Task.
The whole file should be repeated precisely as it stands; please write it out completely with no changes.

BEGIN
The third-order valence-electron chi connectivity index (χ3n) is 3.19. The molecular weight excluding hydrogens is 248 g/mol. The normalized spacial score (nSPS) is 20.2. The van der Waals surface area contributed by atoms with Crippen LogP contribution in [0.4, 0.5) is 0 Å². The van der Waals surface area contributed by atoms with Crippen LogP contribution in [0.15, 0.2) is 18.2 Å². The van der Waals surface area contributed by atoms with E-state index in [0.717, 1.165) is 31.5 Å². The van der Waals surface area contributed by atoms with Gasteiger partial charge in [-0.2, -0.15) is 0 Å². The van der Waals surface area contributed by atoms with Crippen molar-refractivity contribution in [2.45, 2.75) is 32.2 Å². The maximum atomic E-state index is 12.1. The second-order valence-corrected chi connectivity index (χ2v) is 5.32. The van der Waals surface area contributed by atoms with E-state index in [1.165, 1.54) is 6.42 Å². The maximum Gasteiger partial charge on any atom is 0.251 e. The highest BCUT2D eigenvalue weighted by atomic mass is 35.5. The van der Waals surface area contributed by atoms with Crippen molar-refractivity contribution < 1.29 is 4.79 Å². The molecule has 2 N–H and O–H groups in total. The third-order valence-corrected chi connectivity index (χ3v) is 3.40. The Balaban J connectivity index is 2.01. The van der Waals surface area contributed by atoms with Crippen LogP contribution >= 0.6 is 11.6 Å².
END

The third-order valence-electron chi connectivity index (χ3n) is 3.19. The molecular weight excluding hydrogens is 248 g/mol. The normalized spacial score (nSPS) is 20.2. The van der Waals surface area contributed by atoms with Crippen LogP contribution in [0.4, 0.5) is 0 Å². The van der Waals surface area contributed by atoms with Crippen LogP contribution in [0.15, 0.2) is 18.2 Å². The van der Waals surface area contributed by atoms with E-state index in [0.717, 1.165) is 31.5 Å². The van der Waals surface area contributed by atoms with Gasteiger partial charge in [-0.2, -0.15) is 0 Å². The van der Waals surface area contributed by atoms with Crippen molar-refractivity contribution in [2.45, 2.75) is 32.2 Å². The maximum atomic E-state index is 12.1. The second-order valence-corrected chi connectivity index (χ2v) is 5.32. The van der Waals surface area contributed by atoms with E-state index in [1.165, 1.54) is 6.42 Å². The maximum Gasteiger partial charge on any atom is 0.251 e. The highest BCUT2D eigenvalue weighted by atomic mass is 35.5. The van der Waals surface area contributed by atoms with Crippen molar-refractivity contribution < 1.29 is 4.79 Å². The molecule has 2 N–H and O–H groups in total. The third-order valence-corrected chi connectivity index (χ3v) is 3.40. The Balaban J connectivity index is 2.01. The van der Waals surface area contributed by atoms with Crippen LogP contribution >= 0.6 is 11.6 Å².